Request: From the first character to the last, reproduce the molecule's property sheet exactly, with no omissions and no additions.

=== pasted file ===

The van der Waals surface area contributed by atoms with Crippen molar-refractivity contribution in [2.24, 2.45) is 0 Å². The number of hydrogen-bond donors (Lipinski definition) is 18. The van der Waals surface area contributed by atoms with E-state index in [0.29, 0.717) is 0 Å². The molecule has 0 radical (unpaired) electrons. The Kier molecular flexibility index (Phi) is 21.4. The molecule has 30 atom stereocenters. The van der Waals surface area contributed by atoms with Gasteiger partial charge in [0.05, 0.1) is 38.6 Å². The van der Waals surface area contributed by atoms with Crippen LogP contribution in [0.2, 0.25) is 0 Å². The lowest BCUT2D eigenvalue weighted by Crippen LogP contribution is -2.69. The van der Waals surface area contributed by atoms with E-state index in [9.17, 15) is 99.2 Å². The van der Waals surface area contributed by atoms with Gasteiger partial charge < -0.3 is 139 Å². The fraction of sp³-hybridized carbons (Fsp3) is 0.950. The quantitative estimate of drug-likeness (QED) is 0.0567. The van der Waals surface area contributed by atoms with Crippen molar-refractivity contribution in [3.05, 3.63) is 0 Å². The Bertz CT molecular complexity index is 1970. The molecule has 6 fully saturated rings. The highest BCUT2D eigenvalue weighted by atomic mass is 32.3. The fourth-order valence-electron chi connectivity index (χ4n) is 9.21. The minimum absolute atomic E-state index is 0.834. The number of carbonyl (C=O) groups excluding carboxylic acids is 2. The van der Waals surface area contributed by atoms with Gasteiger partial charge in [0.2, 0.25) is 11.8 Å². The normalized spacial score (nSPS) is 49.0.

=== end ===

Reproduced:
The van der Waals surface area contributed by atoms with Crippen molar-refractivity contribution in [2.24, 2.45) is 0 Å². The number of hydrogen-bond donors (Lipinski definition) is 18. The van der Waals surface area contributed by atoms with E-state index in [0.29, 0.717) is 0 Å². The molecule has 0 radical (unpaired) electrons. The Kier molecular flexibility index (Phi) is 21.4. The molecule has 30 atom stereocenters. The van der Waals surface area contributed by atoms with Gasteiger partial charge in [0.05, 0.1) is 38.6 Å². The van der Waals surface area contributed by atoms with Crippen LogP contribution in [0.2, 0.25) is 0 Å². The lowest BCUT2D eigenvalue weighted by Crippen LogP contribution is -2.69. The van der Waals surface area contributed by atoms with E-state index in [9.17, 15) is 99.2 Å². The van der Waals surface area contributed by atoms with Gasteiger partial charge < -0.3 is 139 Å². The fraction of sp³-hybridized carbons (Fsp3) is 0.950. The quantitative estimate of drug-likeness (QED) is 0.0567. The van der Waals surface area contributed by atoms with Crippen molar-refractivity contribution in [3.05, 3.63) is 0 Å². The Bertz CT molecular complexity index is 1970. The molecule has 6 fully saturated rings. The highest BCUT2D eigenvalue weighted by atomic mass is 32.3. The fourth-order valence-electron chi connectivity index (χ4n) is 9.21. The minimum absolute atomic E-state index is 0.834. The number of carbonyl (C=O) groups excluding carboxylic acids is 2. The van der Waals surface area contributed by atoms with Gasteiger partial charge in [0.2, 0.25) is 11.8 Å². The normalized spacial score (nSPS) is 49.0.